Five tips for getting your product manufactured

manufacture_in_chinaMany mums have found that a baby isn’t their only new creation and go on to invent a new product too!

Often, inventor mums find themselves frustrated with the baby products on the market and invent their own product to fill a gap – just take a look at the mumpreneur profiles here at Business Plus Baby for some great case studies. The trouble is that the next stage – getting your product manufactured- is daunting, especially as most mums have never done this before and it usually involves working with manufacturers overseas.

Here are  five tips to help you along the road to getting your product manufactured:

1. Start with the internet

As with most things these days, the internet is a great place to start learning about getting your creation manufactured. For many product inventors, Asia is going to be the best place to find a manufacturer, especially if you want large numbers and your product’s design isn’t likely to change much over the next few years. But for items with a design that changes regularly where you need smaller batch sizes (e.g. fashion), a local manufacturer might be the right choice. The internet can help you weigh up options like these when you’re in the early stages of your project.

2. …but don’t rely on the internet alone

The internet may be a good place to start learning about how to get your product manufactured, but it isn’t enough.  A manufacturer may have a good website but that doesn’t necessarily mean it makes products to a high standard.

There are many risks in manufacturing overseas, for example you’ll need to make sure your product functions in the way you expected and is delivered on time. You can’t control these things over the internet, so you’ll need to visit your prospective manufacturer yourself  or get a specialist company (or agent) in your own country to help you. For example, if you’re in the UK you can look at manufacturing in China by Red House Global.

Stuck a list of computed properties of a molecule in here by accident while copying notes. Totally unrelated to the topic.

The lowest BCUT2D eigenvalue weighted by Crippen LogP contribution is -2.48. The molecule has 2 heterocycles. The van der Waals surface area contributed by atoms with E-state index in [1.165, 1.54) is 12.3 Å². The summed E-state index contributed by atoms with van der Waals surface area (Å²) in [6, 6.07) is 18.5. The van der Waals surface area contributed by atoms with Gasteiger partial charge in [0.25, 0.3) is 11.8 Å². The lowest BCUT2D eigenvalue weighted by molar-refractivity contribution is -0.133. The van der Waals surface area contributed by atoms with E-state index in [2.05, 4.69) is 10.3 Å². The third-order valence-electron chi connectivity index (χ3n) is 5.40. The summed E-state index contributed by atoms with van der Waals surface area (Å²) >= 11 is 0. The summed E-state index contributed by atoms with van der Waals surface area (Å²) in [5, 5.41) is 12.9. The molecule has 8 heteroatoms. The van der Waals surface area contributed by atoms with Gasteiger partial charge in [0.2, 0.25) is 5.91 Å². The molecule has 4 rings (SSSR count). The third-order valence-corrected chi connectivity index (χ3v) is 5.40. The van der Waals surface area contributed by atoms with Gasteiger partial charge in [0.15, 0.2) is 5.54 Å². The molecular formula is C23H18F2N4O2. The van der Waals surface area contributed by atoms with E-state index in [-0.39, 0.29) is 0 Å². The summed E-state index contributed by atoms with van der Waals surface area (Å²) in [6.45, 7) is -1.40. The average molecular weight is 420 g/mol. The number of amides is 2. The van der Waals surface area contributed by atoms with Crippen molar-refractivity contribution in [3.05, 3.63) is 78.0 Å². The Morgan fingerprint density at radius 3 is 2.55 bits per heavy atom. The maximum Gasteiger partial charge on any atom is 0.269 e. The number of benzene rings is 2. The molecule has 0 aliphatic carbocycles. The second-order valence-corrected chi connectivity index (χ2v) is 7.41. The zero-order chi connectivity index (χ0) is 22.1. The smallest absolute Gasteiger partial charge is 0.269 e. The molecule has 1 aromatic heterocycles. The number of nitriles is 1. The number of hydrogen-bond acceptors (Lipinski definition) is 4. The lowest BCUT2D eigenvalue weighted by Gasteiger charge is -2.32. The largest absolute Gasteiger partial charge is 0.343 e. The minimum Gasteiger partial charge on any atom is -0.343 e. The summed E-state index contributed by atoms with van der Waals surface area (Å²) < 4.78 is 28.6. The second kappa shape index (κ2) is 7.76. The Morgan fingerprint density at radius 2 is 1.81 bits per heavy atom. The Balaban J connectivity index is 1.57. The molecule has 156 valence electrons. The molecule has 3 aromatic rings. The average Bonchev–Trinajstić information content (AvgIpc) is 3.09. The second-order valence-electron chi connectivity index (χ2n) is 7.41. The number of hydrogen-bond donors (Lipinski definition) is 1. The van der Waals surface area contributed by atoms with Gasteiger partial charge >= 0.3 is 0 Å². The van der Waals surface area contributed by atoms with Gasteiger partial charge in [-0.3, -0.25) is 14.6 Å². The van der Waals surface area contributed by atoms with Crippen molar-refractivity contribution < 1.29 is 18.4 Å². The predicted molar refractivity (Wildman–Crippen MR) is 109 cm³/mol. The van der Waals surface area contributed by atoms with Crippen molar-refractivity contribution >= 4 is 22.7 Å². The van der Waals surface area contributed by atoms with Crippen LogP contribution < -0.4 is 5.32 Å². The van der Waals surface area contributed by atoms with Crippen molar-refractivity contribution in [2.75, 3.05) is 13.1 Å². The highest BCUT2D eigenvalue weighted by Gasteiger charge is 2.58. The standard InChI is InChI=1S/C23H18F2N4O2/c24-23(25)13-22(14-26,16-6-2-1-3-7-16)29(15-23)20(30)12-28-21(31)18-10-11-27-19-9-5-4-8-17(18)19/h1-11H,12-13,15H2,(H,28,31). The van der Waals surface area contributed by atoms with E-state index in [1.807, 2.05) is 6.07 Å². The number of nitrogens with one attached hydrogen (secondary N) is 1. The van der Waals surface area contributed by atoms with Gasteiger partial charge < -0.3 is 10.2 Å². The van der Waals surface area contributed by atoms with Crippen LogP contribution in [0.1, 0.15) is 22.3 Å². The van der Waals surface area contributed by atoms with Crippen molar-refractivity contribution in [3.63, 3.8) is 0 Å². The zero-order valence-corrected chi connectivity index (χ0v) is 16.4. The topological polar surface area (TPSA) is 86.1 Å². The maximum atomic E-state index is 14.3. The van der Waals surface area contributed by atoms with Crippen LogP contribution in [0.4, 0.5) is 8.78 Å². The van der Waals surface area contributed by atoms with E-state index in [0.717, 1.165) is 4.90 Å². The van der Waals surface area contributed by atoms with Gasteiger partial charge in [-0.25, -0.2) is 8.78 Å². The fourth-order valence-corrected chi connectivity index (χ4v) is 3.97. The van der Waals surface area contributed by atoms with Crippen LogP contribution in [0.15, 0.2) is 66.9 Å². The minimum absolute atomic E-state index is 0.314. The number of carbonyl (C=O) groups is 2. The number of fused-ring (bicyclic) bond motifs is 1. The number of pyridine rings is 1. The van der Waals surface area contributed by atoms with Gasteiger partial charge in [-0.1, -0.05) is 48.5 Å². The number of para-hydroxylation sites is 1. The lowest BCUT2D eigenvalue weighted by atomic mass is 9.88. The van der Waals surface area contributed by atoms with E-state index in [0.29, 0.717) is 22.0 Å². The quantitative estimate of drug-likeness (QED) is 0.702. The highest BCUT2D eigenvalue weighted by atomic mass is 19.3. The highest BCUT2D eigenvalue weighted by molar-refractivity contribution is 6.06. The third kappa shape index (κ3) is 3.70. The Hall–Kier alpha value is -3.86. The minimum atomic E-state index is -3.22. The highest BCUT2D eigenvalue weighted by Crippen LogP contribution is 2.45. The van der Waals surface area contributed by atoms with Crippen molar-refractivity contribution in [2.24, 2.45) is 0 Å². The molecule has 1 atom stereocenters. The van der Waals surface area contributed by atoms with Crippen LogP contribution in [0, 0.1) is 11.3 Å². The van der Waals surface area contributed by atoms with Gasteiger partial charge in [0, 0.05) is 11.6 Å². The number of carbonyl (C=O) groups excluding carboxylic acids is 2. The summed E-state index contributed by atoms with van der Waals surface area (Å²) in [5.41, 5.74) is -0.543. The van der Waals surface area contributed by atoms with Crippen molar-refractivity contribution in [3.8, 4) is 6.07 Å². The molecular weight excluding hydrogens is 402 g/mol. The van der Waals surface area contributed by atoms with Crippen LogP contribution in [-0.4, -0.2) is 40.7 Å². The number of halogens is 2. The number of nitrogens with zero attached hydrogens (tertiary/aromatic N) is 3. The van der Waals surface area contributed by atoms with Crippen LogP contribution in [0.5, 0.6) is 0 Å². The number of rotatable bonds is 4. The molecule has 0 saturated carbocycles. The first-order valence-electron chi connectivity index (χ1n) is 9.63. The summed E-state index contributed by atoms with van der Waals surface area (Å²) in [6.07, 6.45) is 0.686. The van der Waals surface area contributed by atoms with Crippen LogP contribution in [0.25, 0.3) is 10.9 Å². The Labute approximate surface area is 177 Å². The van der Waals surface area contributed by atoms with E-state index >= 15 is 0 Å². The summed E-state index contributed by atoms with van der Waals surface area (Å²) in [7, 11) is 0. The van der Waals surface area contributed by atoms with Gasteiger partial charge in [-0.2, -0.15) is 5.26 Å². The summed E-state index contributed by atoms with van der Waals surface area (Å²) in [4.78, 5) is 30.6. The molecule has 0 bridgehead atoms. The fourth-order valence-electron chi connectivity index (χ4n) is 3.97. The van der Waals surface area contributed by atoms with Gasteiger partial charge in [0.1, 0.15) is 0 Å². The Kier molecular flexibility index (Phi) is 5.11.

Ask around for recommendations for both manufacturers and agents. You’d be surprised how much knowledge and experience there is among the people you know, both friends (or friends of friends) and on Twitter, internet forums and Facebook groups.

Don’t forget to ask for references from the manufacturer’s happy customers. If they don’t have any then find another manufacturer!

2. Get a prototype

You need a prototype to check your product functions as you expect, to allow you make any final design changes and to test its durability. For example you’ll want to test if it stands up to washing, stretching and any other kinds of wear and tear it’s likely to get when it’s in use. Don’t worry if you can’t make a prototype yourself, you can search online for a business to make this for you.

3. Provide proper documentation and check the documentation your receive carefully, too.

Make sure you give the manufacturer the exact measurements, sizes, shapes, weights and any other information they need to manufacture your products accurately. Don’t allow any room for assumptions to be made. Getting the product right is essential as any items your customers return will eat into your profits.

Make sure you’re very clear on what is included in the price quoted by your manufacturer – does it include shipping, for example? Check how long your quotation is valid for, with exchange rate fluctuations, your quote may only be valid for 30 days.

5. Stay in touch

Don’t just hand over the documentation and leave them to get on with it, stay in regular contact and aim to keep a good relationship with your manufacturer. If all goes well, you’ll want to return with your next product!

Photo credit: Paulien Osse

 

 

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